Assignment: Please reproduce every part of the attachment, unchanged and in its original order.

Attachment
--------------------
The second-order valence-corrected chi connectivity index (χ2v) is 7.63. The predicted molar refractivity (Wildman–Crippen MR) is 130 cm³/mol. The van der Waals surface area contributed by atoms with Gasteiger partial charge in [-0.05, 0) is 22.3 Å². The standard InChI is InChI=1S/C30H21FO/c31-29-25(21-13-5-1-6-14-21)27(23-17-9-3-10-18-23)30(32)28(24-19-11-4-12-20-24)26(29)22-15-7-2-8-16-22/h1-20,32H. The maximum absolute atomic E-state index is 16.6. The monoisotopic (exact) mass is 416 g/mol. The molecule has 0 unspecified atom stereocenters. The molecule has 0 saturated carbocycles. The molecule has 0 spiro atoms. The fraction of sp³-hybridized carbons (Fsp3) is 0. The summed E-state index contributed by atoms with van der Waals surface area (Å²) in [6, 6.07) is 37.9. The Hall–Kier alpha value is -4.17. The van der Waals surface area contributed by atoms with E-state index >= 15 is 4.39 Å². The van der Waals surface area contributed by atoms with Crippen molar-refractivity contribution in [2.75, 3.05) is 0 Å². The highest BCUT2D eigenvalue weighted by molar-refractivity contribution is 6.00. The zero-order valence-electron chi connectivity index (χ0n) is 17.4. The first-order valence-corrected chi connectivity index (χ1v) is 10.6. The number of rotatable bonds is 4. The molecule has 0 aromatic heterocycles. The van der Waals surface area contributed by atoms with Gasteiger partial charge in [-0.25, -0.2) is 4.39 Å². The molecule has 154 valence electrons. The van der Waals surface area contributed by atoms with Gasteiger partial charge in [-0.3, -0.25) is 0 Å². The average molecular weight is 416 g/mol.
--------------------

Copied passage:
The second-order valence-corrected chi connectivity index (χ2v) is 7.63. The predicted molar refractivity (Wildman–Crippen MR) is 130 cm³/mol. The van der Waals surface area contributed by atoms with Gasteiger partial charge in [-0.05, 0) is 22.3 Å². The standard InChI is InChI=1S/C30H21FO/c31-29-25(21-13-5-1-6-14-21)27(23-17-9-3-10-18-23)30(32)28(24-19-11-4-12-20-24)26(29)22-15-7-2-8-16-22/h1-20,32H. The maximum absolute atomic E-state index is 16.6. The monoisotopic (exact) mass is 416 g/mol. The molecule has 0 unspecified atom stereocenters. The molecule has 0 saturated carbocycles. The molecule has 0 spiro atoms. The fraction of sp³-hybridized carbons (Fsp3) is 0. The summed E-state index contributed by atoms with van der Waals surface area (Å²) in [6, 6.07) is 37.9. The Hall–Kier alpha value is -4.17. The van der Waals surface area contributed by atoms with E-state index >= 15 is 4.39 Å². The van der Waals surface area contributed by atoms with Crippen molar-refractivity contribution in [2.75, 3.05) is 0 Å². The highest BCUT2D eigenvalue weighted by molar-refractivity contribution is 6.00. The zero-order valence-electron chi connectivity index (χ0n) is 17.4. The first-order valence-corrected chi connectivity index (χ1v) is 10.6. The number of rotatable bonds is 4. The molecule has 0 aromatic heterocycles. The van der Waals surface area contributed by atoms with Gasteiger partial charge in [-0.25, -0.2) is 4.39 Å². The molecule has 154 valence electrons. The van der Waals surface area contributed by atoms with Gasteiger partial charge in [-0.3, -0.25) is 0 Å². The average molecular weight is 416 g/mol.